One of the discoveries I made in The Sacred Economy was the crucial role of what may be called the institutional form of subsistence survival in ancient Southwest Asia. Given that 90% of the sparse population was engaged in agriculture, this is the key to ancient economics. How did it operate? Typically, crops were grown via a system of land shares, reallocated every year or two by means of a village council or elders (and with much debate). These were long and non-contiguous strips that were reallocated depending on a range of factors. Animal husbandry focused on flocks of 2/3 sheep and 1/3 goats, regularly milked and culled for meat, fibre, and bone. Bovines were few and far between, since they need massive amounts of fodder and water. They were used for traction and lived until they dropped. In places with more water, pigs also appear. The focus was on optimal rather than maximal use of resources. Above all, there was little sense of private entrepreneurship, and the idea of private property is simply unhelpful. If people tried that, they simply wouldn’t survive. So, it’s not for nothing that Soviet-era Russian scholars of the ancient world called this the ‘village-commune.’

What is most intriguing is that the subsistence survival regime was by far the most stable. Petty potentates might come and go, their estates might drain labour for a time, hated cockroaches (tax collectors-usurers-merchants-diplomats-landlords all rolled into one) might appear for a time. But given half a chance, people would hasten the destruction of unstable little and big kingdoms. They preferred subsistence-survival, the dominant economic form in periods of what is, from the perspective of the ruling class, called economic ‘crisis’. In the politically and economically marginal zone of the Southern Levant, where Israel appeared belatedly on the scene, subsistence survival was the persistent form.

But did this approach end some time in the first millennium BCE? Not at all. It was still present in Russia into the twentieth century, as also in Iraq, Greater Syria and Greece, to name but a few. What about now?  Recently, I was in a village in Transylvania, Romania. Here the capitalist ‘shock therapy’ of the 1990s has led to deindustrialisation and reagriculturalisation. In response, old and trusted methods have returned. My host and I came across a herd of goats and sheep. I inquired about their numbers and was told they were 1/3 goats and 2/3 sheep, with regular culls and an optimal size of about 40. And Christina sent me this link to a story from the Andalusian region in Spain, concerning the village of Marinaleda. Since the 1970s, they too have developed a village-commune, operating in terms of the long history of subsistence survival that I outlined above. Of course, it has been reconfigured in light of wider socio-economic circumstances, but the basic principles remain the same. Nowadays, the villagers call this a version of socialism.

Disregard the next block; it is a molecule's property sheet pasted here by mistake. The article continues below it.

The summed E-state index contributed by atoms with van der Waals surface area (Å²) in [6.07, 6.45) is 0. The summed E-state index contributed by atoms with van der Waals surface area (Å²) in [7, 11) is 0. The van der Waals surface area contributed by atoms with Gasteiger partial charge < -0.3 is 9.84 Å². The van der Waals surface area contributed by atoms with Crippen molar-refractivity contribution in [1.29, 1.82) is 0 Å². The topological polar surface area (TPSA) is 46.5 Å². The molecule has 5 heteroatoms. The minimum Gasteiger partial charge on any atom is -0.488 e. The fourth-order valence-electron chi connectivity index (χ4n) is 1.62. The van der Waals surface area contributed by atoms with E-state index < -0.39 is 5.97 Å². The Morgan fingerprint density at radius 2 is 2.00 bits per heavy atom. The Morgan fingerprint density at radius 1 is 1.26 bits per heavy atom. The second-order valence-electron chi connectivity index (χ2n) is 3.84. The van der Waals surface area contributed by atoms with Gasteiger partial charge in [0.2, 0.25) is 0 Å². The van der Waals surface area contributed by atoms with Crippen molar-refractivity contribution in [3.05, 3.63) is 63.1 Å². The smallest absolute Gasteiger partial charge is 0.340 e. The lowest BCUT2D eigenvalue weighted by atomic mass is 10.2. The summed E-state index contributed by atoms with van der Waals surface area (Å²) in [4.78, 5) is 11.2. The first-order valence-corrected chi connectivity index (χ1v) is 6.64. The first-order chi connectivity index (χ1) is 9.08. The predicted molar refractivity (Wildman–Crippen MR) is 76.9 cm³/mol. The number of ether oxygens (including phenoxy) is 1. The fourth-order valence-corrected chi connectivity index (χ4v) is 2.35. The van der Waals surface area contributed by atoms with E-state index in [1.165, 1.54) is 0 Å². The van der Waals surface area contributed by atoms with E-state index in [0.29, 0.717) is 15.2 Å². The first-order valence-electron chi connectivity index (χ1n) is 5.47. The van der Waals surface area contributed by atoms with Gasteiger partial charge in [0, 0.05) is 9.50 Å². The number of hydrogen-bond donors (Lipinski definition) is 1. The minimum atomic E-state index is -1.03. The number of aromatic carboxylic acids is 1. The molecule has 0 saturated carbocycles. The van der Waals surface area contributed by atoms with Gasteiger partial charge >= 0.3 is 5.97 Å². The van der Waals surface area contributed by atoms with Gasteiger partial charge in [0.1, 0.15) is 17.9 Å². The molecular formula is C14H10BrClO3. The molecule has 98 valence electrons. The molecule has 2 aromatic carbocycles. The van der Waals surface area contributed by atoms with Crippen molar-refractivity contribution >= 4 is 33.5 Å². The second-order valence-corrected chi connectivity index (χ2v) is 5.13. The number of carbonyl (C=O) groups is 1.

A socialist mural in Marinaleda.

With thanks to Koryo Tours. The first is ‘North Korea in 2 minutes’:

The second is ‘Comrade Kim Goes Flying’:

Comrade Iosef was quite the orthodox socialist, it appears. In his article, ‘Briefly About Disagreements in the Party‘ (1905  - it actually goes on for quite a while), he subscribes to the position laid out in the Erfurt Program of 1891, and then elaborated in Kautsky’s book, The Class Struggle (Erfurt Program). That is, the party is the result of a union between the working class and socialist theory. It’s a position Lenin also followed, especially in What Is To Be Done? But Stalin doesn’t mind the occasional literary flourish, such as this one concerning the ship and its compass:

What is scientific socialism without the working-class movement? — A compass which, if left unused, will only grow rusty and then will have to be thrown overboard.

What is the working-class movement without socialism?—A ship without a compass which will reach the other shore in any case, but would reach it much sooner and with less danger if it had a compass.

Combine the two and you will get a splendid vessel, which will speed straight towards the other shore and reach its haven unharmed.

Combine the working-class movement with socialism and you will get a Social-Democratic movement which will speed straight towards the ‘promised land’ (Collected Works, vol. 1, p. 104).

Belarus is a kick-arse country, usually off the radar for most. What’s so good about it? We arrived on a slow train from Moscow to find a country that is a model for what the Eastern Bloc should have done after 1989. Belarus had the balls to resists the vicious and retributive ‘shock therapy’ imposed by Western Europe and the USA in the 1990s. The result: nearly all industry is state-owned, unemployment is around 0.6 percent, Stalin-era buildings define a city like Minsk, the place is well-maintained and feels great to visit. In short, it is still very much a socialist country. More on Belarus soon, but a few choice morsels.

Lenin stands proudly outside the government buildings in Minsk:

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New constructions boast the USSR, such as this mural from the metro system (there’s plenty more around Minsk):


The government continues good old soviet propaganda, like this around the construction site for the world ice hockey championships in 2014: